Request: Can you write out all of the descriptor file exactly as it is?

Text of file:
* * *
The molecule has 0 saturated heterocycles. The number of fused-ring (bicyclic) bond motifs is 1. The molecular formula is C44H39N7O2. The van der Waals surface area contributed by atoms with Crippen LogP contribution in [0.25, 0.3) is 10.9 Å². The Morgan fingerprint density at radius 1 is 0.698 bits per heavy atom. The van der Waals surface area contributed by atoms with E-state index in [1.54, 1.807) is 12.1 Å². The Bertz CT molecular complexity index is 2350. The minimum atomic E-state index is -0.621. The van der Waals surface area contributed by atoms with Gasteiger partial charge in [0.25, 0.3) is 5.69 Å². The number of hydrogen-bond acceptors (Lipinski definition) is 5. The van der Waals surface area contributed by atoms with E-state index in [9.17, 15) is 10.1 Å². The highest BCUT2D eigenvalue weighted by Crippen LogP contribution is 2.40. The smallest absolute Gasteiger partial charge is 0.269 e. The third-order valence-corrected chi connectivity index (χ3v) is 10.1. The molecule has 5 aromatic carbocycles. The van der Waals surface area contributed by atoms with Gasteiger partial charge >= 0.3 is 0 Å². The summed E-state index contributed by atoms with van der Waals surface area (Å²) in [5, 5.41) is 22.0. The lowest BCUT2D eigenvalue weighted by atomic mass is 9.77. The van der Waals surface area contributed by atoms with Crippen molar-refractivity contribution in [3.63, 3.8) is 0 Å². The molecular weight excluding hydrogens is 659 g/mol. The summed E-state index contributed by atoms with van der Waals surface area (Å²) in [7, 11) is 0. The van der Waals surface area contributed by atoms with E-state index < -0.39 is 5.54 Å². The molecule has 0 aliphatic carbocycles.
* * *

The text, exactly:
The molecule has 0 saturated heterocycles. The number of fused-ring (bicyclic) bond motifs is 1. The molecular formula is C44H39N7O2. The van der Waals surface area contributed by atoms with Crippen LogP contribution in [0.25, 0.3) is 10.9 Å². The Morgan fingerprint density at radius 1 is 0.698 bits per heavy atom. The van der Waals surface area contributed by atoms with E-state index in [1.54, 1.807) is 12.1 Å². The Bertz CT molecular complexity index is 2350. The minimum atomic E-state index is -0.621. The van der Waals surface area contributed by atoms with Gasteiger partial charge in [0.25, 0.3) is 5.69 Å². The number of hydrogen-bond acceptors (Lipinski definition) is 5. The van der Waals surface area contributed by atoms with E-state index in [9.17, 15) is 10.1 Å². The highest BCUT2D eigenvalue weighted by Crippen LogP contribution is 2.40. The smallest absolute Gasteiger partial charge is 0.269 e. The third-order valence-corrected chi connectivity index (χ3v) is 10.1. The molecule has 5 aromatic carbocycles. The van der Waals surface area contributed by atoms with Gasteiger partial charge >= 0.3 is 0 Å². The summed E-state index contributed by atoms with van der Waals surface area (Å²) in [5, 5.41) is 22.0. The lowest BCUT2D eigenvalue weighted by atomic mass is 9.77. The van der Waals surface area contributed by atoms with Crippen molar-refractivity contribution in [3.63, 3.8) is 0 Å². The molecular weight excluding hydrogens is 659 g/mol. The summed E-state index contributed by atoms with van der Waals surface area (Å²) in [7, 11) is 0. The van der Waals surface area contributed by atoms with E-state index < -0.39 is 5.54 Å². The molecule has 0 aliphatic carbocycles.